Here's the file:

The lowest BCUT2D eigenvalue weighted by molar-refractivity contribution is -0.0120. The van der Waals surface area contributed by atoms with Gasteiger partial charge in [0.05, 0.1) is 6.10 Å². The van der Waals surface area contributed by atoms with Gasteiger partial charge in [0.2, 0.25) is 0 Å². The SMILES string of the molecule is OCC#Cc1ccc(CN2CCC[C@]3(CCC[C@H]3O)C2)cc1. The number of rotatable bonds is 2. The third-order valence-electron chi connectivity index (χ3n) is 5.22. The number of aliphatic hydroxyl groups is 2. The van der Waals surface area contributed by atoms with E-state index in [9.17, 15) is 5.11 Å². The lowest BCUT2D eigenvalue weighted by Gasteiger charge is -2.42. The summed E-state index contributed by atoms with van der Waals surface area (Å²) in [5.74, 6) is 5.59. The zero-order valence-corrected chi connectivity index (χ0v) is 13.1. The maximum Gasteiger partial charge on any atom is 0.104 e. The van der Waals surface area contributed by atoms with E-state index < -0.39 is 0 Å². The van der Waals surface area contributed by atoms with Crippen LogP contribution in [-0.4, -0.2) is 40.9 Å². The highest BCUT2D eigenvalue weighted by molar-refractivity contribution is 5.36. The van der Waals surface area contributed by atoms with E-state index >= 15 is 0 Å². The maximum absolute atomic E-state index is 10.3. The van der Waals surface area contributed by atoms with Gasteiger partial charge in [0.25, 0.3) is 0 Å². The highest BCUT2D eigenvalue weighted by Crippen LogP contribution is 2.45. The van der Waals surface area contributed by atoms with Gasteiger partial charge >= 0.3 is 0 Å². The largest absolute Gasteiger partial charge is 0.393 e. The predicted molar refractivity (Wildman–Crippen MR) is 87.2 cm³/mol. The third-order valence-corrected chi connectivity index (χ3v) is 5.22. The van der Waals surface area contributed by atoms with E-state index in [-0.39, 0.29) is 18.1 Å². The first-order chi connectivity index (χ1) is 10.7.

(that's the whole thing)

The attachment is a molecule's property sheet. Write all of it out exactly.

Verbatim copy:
The lowest BCUT2D eigenvalue weighted by molar-refractivity contribution is -0.0120. The van der Waals surface area contributed by atoms with Gasteiger partial charge in [0.05, 0.1) is 6.10 Å². The van der Waals surface area contributed by atoms with Gasteiger partial charge in [0.2, 0.25) is 0 Å². The SMILES string of the molecule is OCC#Cc1ccc(CN2CCC[C@]3(CCC[C@H]3O)C2)cc1. The number of rotatable bonds is 2. The third-order valence-electron chi connectivity index (χ3n) is 5.22. The number of aliphatic hydroxyl groups is 2. The van der Waals surface area contributed by atoms with E-state index in [9.17, 15) is 5.11 Å². The lowest BCUT2D eigenvalue weighted by Gasteiger charge is -2.42. The summed E-state index contributed by atoms with van der Waals surface area (Å²) in [5.74, 6) is 5.59. The zero-order valence-corrected chi connectivity index (χ0v) is 13.1. The maximum Gasteiger partial charge on any atom is 0.104 e. The van der Waals surface area contributed by atoms with E-state index < -0.39 is 0 Å². The van der Waals surface area contributed by atoms with Crippen LogP contribution in [-0.4, -0.2) is 40.9 Å². The highest BCUT2D eigenvalue weighted by molar-refractivity contribution is 5.36. The van der Waals surface area contributed by atoms with E-state index >= 15 is 0 Å². The maximum absolute atomic E-state index is 10.3. The van der Waals surface area contributed by atoms with Gasteiger partial charge in [0.25, 0.3) is 0 Å². The highest BCUT2D eigenvalue weighted by Crippen LogP contribution is 2.45. The van der Waals surface area contributed by atoms with Gasteiger partial charge >= 0.3 is 0 Å². The largest absolute Gasteiger partial charge is 0.393 e. The predicted molar refractivity (Wildman–Crippen MR) is 87.2 cm³/mol. The third-order valence-corrected chi connectivity index (χ3v) is 5.22. The van der Waals surface area contributed by atoms with E-state index in [-0.39, 0.29) is 18.1 Å². The first-order chi connectivity index (χ1) is 10.7.